View Full Version : Westside/Speed training for beginners

07-09-2006, 10:25 PM
I am a fairly experienced lifter (3-4 years doing mostly bodybuilding/sports type stuff), but inexperienced powerlifter. I read some articles by Louie Simmons on the theory behind a "speed day" and a "max effort day". A lot of it was somewhat difficult to understand, but I'm trying to put togethor a sample program based on his articles.

Monday (speed day)
135x3, 8 sets
140x2 8 sets
Tricep Work
Back work
Should more sets be done/is the set rep scheme generally right? Also if I understood correctly, the most important thing is keeping the barspeed high and technique good?

Tuesday (Squat Speed Day)

Thursday (bench max effort day)
This is the one I dont understand. Should i do a series of singles of around 90 percent of my max, or doubles, or what?

Friday (Squat/Dead Max effort day)

In general, how would you all reccomend doing max effort days in this system? Also, do you think it is wise for a beginner to even try westside training at all, or are there better systems for beginners to start with?
Thanks a lot

07-09-2006, 10:37 PM
You know what man, I think you have the base of the Westside theory right. However, test it and make your own adjustments on what works for your body. Some people get gains on tonnes of volume, some don't. For example, my DE SQ day consists of 5 sets of 2, and my DE BP day consists of 6 sets of 3 plus very little assistance work. My ME SQ/DL is one exercise working up to a max single (as heavy as possible, until I fail) and the same for ME BP. I found that any more work will make me overtrain. On the other hand, you got guys like Chuck doing 15 sets of 3 on DE BP day, followed by, i dunno, 10-12 sets of lats. Just keep reading the articles, try stuff out and once you find what works for you, the gains won't stop. For a few different perspectives, check out the Q&A section on Elitefts.com and you can see how some of those guys train. Hope this helps.

07-10-2006, 01:17 AM
On Max effort day you do just that - max out. Work out to a really heavy single, double, or triple - whatever you choose. For instance on squat it may look something like this...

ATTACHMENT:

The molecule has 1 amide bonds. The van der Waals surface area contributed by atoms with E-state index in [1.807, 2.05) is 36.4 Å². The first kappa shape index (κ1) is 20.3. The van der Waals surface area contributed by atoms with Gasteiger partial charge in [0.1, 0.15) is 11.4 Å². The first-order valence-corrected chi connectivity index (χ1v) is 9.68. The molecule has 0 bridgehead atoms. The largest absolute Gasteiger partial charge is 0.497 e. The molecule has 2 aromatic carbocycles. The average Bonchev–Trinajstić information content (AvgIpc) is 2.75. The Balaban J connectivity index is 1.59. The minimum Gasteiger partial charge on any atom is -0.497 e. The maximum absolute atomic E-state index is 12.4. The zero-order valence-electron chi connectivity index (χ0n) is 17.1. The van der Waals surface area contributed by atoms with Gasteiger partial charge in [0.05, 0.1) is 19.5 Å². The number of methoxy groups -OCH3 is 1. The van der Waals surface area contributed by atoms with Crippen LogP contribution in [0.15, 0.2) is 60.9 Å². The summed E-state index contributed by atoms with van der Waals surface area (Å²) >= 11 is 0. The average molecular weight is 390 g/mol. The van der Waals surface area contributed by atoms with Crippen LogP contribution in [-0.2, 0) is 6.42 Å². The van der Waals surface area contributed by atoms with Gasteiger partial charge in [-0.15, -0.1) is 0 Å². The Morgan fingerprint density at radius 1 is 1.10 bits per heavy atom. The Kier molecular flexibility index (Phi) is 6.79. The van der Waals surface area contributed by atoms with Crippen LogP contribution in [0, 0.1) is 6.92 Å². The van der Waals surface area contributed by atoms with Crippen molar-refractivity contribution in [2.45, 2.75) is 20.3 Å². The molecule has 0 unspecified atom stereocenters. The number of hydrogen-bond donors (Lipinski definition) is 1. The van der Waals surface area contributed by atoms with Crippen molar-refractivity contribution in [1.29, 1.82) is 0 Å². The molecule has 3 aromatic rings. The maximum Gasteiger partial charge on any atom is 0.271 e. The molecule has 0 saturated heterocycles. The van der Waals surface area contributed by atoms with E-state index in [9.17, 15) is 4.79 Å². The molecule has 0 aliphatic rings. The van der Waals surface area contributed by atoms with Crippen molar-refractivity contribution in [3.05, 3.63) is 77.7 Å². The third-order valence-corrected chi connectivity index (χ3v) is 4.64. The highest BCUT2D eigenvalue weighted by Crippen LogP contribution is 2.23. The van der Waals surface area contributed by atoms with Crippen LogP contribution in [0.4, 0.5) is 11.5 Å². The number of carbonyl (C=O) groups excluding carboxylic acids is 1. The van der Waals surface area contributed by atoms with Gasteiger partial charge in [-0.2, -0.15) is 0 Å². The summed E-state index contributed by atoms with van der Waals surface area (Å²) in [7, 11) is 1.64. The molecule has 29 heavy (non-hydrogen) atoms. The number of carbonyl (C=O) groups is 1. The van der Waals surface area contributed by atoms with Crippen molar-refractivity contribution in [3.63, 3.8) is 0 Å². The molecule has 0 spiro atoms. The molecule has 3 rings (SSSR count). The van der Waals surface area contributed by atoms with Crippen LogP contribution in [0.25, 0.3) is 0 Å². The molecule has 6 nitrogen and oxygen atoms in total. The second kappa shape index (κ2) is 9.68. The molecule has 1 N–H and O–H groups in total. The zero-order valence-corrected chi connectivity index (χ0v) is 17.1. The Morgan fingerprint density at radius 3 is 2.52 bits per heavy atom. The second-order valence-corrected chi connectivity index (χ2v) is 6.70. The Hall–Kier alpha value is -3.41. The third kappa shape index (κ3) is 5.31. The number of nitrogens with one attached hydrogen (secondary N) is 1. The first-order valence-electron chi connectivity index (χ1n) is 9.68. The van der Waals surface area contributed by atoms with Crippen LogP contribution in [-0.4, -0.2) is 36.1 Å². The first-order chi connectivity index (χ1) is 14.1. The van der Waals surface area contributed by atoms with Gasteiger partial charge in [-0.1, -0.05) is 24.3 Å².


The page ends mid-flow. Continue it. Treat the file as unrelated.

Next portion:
185 x 3, 235 x 3, 280 x 3, 320 x 3

You may want to add more/less warmup sets, but whatever you do don't just get under the bar and max out. Also keep in mind that whatever movement you're doing for ME day, you'll want to CHANGE every two (maybe three) weeks. For instance you could do pin presses for bench for two weeks, then floor press, then incline press, then regular press.... etc etc. The point is that if you stay on one movement for more than two or three weeks your central nervous system will be fried, and you're maxes will start decreasing. Also, in general you won't want to work the entire range of motion on ME day - though if you're a beginner this won't matter as much. For instance an elite powerlifter who has a 700 lb deadlift won't want to work the full range of motion, even if its just for two weeks - its two stressful on the CNS. However for a "beginner" (i.e., maybe you're only deadlifting 350 or so) it won't play as large of a role.

Westside also puts a lot of emphasis on good mornings. they love good mornings. So do these along with your lower body day. Oh, and on your DE day, most advocate doing "Box squats" for speed. Squat down to a box (Under control!) thats maybe a few inches below parallel. Pause for a second, then explode up! Its important not to bounce off the box, this is horrible for your spine.